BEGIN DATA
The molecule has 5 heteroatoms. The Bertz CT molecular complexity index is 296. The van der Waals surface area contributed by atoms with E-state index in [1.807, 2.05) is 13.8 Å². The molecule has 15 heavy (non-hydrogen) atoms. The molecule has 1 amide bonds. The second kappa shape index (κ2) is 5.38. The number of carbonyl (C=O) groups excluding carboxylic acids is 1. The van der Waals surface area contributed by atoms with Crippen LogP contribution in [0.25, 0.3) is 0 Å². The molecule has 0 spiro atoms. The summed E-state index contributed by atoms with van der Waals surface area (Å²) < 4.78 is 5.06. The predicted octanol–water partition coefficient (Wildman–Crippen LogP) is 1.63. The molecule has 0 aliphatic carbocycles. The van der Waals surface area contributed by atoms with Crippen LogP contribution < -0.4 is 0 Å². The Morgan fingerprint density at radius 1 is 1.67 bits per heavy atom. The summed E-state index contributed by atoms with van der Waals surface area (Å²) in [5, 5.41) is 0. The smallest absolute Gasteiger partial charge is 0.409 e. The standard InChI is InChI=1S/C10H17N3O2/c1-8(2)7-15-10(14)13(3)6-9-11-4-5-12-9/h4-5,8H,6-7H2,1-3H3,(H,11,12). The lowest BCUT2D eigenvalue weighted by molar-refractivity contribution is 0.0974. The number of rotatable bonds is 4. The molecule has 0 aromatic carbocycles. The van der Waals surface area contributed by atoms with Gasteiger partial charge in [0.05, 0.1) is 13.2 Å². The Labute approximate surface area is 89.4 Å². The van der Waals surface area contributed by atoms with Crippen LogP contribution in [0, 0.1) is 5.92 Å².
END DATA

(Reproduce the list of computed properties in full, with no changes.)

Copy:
The molecule has 5 heteroatoms. The Bertz CT molecular complexity index is 296. The van der Waals surface area contributed by atoms with E-state index in [1.807, 2.05) is 13.8 Å². The molecule has 15 heavy (non-hydrogen) atoms. The molecule has 1 amide bonds. The second kappa shape index (κ2) is 5.38. The number of carbonyl (C=O) groups excluding carboxylic acids is 1. The van der Waals surface area contributed by atoms with Crippen LogP contribution in [0.25, 0.3) is 0 Å². The molecule has 0 spiro atoms. The summed E-state index contributed by atoms with van der Waals surface area (Å²) < 4.78 is 5.06. The predicted octanol–water partition coefficient (Wildman–Crippen LogP) is 1.63. The molecule has 0 aliphatic carbocycles. The van der Waals surface area contributed by atoms with Crippen LogP contribution < -0.4 is 0 Å². The Morgan fingerprint density at radius 1 is 1.67 bits per heavy atom. The summed E-state index contributed by atoms with van der Waals surface area (Å²) in [5, 5.41) is 0. The smallest absolute Gasteiger partial charge is 0.409 e. The standard InChI is InChI=1S/C10H17N3O2/c1-8(2)7-15-10(14)13(3)6-9-11-4-5-12-9/h4-5,8H,6-7H2,1-3H3,(H,11,12). The lowest BCUT2D eigenvalue weighted by molar-refractivity contribution is 0.0974. The number of rotatable bonds is 4. The molecule has 0 aromatic carbocycles. The van der Waals surface area contributed by atoms with Gasteiger partial charge in [0.05, 0.1) is 13.2 Å². The Labute approximate surface area is 89.4 Å². The van der Waals surface area contributed by atoms with Crippen LogP contribution in [0, 0.1) is 5.92 Å².